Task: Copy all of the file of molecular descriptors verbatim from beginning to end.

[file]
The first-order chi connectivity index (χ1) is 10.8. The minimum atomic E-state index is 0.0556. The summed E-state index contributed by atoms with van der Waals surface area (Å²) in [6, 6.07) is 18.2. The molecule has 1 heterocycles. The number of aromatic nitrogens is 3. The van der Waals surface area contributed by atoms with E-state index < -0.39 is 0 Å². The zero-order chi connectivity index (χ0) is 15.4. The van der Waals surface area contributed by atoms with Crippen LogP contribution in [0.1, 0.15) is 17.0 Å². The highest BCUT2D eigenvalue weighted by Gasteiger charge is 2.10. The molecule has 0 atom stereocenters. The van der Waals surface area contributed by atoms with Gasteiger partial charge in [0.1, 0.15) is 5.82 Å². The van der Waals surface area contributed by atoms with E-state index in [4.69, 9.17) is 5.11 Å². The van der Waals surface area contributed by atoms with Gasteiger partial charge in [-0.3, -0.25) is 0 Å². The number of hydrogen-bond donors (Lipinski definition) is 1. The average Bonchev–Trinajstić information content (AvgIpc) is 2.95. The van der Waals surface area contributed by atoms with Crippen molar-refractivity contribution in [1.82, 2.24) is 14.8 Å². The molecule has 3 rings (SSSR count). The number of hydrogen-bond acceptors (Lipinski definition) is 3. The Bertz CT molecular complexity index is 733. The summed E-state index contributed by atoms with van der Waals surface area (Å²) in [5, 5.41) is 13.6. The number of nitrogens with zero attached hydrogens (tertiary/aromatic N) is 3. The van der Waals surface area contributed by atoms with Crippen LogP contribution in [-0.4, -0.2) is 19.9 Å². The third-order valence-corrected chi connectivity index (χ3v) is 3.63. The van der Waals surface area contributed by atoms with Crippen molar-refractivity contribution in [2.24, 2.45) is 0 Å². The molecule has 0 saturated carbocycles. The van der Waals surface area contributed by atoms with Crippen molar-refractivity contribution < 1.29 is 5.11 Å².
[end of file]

The first-order chi connectivity index (χ1) is 10.8. The minimum atomic E-state index is 0.0556. The summed E-state index contributed by atoms with van der Waals surface area (Å²) in [6, 6.07) is 18.2. The molecule has 1 heterocycles. The number of aromatic nitrogens is 3. The van der Waals surface area contributed by atoms with E-state index < -0.39 is 0 Å². The zero-order chi connectivity index (χ0) is 15.4. The van der Waals surface area contributed by atoms with Crippen LogP contribution in [0.1, 0.15) is 17.0 Å². The highest BCUT2D eigenvalue weighted by Gasteiger charge is 2.10. The molecule has 0 atom stereocenters. The van der Waals surface area contributed by atoms with Gasteiger partial charge in [0.1, 0.15) is 5.82 Å². The van der Waals surface area contributed by atoms with E-state index in [4.69, 9.17) is 5.11 Å². The van der Waals surface area contributed by atoms with Gasteiger partial charge in [-0.3, -0.25) is 0 Å². The number of hydrogen-bond donors (Lipinski definition) is 1. The average Bonchev–Trinajstić information content (AvgIpc) is 2.95. The van der Waals surface area contributed by atoms with Crippen molar-refractivity contribution in [1.82, 2.24) is 14.8 Å². The molecule has 3 rings (SSSR count). The number of hydrogen-bond acceptors (Lipinski definition) is 3. The Bertz CT molecular complexity index is 733. The summed E-state index contributed by atoms with van der Waals surface area (Å²) in [5, 5.41) is 13.6. The number of nitrogens with zero attached hydrogens (tertiary/aromatic N) is 3. The van der Waals surface area contributed by atoms with Crippen LogP contribution in [-0.4, -0.2) is 19.9 Å². The third-order valence-corrected chi connectivity index (χ3v) is 3.63. The van der Waals surface area contributed by atoms with Crippen molar-refractivity contribution in [2.24, 2.45) is 0 Å². The molecule has 0 saturated carbocycles. The van der Waals surface area contributed by atoms with Crippen molar-refractivity contribution < 1.29 is 5.11 Å².